Cohn noticed the production of spermatozoa in Sphaeroplea annulina, a kind of green algae, in 1855 and tracked their passage to the eggs. In 1856, he noticed the same thing in Volvox globator, another green algal species. As a result, he established the algae’s sexuality.

He was named outstanding professor of botany in 1859. He released an important work on plant contractile tissues the following year. He had previously stated that contractility was not limited to animal tissue, and he emphasized this point in this study.

Another notable publication on his experimental research of phototropism in microscopic creatures was published in 1865. After a protracted fight, he was finally able to create a separate Institute for Plant Physiology at the University of Breslau in 1866. Since 1847, it had been a primary focus for him.

The Institute first opened its doors in a former prison. It contained a small, basic marine aquarium, where Cohn discovered a new species of infusoria and published a paper about it.

This was also the time when he started growing marine plants and discovered that red algae from the Oscillaria family could live in conditions that no other plant could. Cohn produced another study in 1867 in which he proposed that these algae were the planet’s initial inhabitants.

He also speculated that these red algae may have influenced the evolution of the rest of the plant world. He then started classifying these lower organisms. Despite the fact that he was not totally successful, it was an innovative try.

From 1868 onwards, Cohn focused on microbes. He looked at their morphology and divided bacteria into four groups and six genera based on that. However, he stressed that morphology alone could not be used as a criterion; biochemical characteristics were also crucial.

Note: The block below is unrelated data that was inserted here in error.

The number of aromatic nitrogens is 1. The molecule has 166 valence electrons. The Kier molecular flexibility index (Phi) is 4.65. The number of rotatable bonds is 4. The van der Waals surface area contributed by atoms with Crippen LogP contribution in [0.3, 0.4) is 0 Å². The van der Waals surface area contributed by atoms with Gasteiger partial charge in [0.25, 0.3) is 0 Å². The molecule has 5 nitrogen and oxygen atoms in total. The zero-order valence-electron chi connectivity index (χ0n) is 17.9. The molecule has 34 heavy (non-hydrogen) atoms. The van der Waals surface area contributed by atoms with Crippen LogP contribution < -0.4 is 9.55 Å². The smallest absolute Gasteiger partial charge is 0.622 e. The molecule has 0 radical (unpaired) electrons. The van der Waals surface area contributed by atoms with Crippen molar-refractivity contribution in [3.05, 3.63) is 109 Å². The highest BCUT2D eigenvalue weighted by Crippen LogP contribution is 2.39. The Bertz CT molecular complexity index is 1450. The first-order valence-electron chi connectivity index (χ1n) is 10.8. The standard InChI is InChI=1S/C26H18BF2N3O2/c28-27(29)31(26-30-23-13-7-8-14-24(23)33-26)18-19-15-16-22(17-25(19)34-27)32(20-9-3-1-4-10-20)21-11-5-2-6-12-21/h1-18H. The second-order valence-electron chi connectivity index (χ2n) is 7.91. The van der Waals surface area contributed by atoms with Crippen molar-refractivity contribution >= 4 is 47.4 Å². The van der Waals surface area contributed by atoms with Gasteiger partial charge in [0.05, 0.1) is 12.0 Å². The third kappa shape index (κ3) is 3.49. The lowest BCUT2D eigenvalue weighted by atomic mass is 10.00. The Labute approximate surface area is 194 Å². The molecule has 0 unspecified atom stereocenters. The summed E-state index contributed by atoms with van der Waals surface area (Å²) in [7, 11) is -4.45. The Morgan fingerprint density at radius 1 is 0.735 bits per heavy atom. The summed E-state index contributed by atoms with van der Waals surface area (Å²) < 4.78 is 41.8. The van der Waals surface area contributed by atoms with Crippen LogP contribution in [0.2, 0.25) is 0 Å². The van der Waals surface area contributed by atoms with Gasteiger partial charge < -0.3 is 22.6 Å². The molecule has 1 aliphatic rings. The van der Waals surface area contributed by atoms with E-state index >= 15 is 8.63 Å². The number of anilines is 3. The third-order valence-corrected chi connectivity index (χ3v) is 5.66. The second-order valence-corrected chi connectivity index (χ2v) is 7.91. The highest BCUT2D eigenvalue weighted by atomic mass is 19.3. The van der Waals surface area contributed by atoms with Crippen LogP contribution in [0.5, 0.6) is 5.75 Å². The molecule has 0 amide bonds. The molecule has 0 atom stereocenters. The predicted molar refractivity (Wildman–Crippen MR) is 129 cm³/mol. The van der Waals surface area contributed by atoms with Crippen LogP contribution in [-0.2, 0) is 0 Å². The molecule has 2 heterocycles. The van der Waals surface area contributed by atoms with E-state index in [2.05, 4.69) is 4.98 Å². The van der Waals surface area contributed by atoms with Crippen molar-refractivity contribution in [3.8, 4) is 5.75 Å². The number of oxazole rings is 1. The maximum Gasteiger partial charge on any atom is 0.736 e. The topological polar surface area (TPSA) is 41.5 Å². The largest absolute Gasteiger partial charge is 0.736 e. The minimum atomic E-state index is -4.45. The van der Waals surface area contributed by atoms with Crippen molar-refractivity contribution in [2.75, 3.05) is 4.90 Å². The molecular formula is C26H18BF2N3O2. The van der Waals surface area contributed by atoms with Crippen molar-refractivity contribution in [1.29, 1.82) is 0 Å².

Cohn launched a new publication, Beiträge Zur Biologie der Pflanzen (Contributions to Plant Biology), in 1870, principally to disseminate the Institute of Plant Physiology’s research. This journal afterward published a number of groundbreaking bacteriology papers.

Cohn was raised to the rank of full professor in 1872. In the same year, he attempted to bring order to the chaos created by the use of random names in bacteria research.

He began by classifying bacteria before categorizing them into four types based on their exterior appearance. He went on to say that there were six genera of bacteria under these four groupings, none of which had anything to do with fungus.

He then proceeded to demonstrate that bacteria cannot withstand temperatures beyond 80°C. However, he was unsure about Bacillus subtilis because it was more heat resistant. He was able to explain it afterward, though.
He also discovered that prolonged exposure to subzero temperatures does not destroy germs. When the temperature is raised, they become active and become stagnant.

Cohn met Robert Koch, an obscure doctor, in 1876. Cohn was quick to see his potential and not only assisted him in publishing his anthrax research but also in obtaining a position at the Imperial Health Office. In the same year, he released his Bacillus subtilis treatise. It is his final significant work.

Cohn’s Major Projects

Cohn’s most notable contribution is the development of a systematic study of the life cycles of microorganisms such as bacteria and algae. In Bacillus subtilis, he is well known for discovering the development and germination of endospores.

Scientists couldn’t figure out how Bacillus subtilis could resurface in such a short time after the container had been properly boiled because germs can’t survive at such high temperatures. They started to suspect it was because germs could self-replicate.

Cohn dismissed the theory as a fallacy, claiming that the Bacillus could survive boiling temperatures by producing thermo-resistant spores. They returned to their usual reproductive stages after that.

Achievements and Awards

The Royal Netherlands Academy of Arts and Sciences awarded Ferdinand Cohn the Leeuwenhoek Medal in 1885.
The Linnean Society of London bestowed the Gold Medal on him in 1895. It is the world’s oldest active biological society, having been founded in 1788.

He was also made a corresponding member of Rome’s Accademia di Lincei, Paris’s Institut de France, and London’s Royal Society.

Personal History and Legacy

Ferdinand Cohn married Pauline Reichenbach in 1867.
He died on 25 June 1898, in Breslau.

Estimated Net worth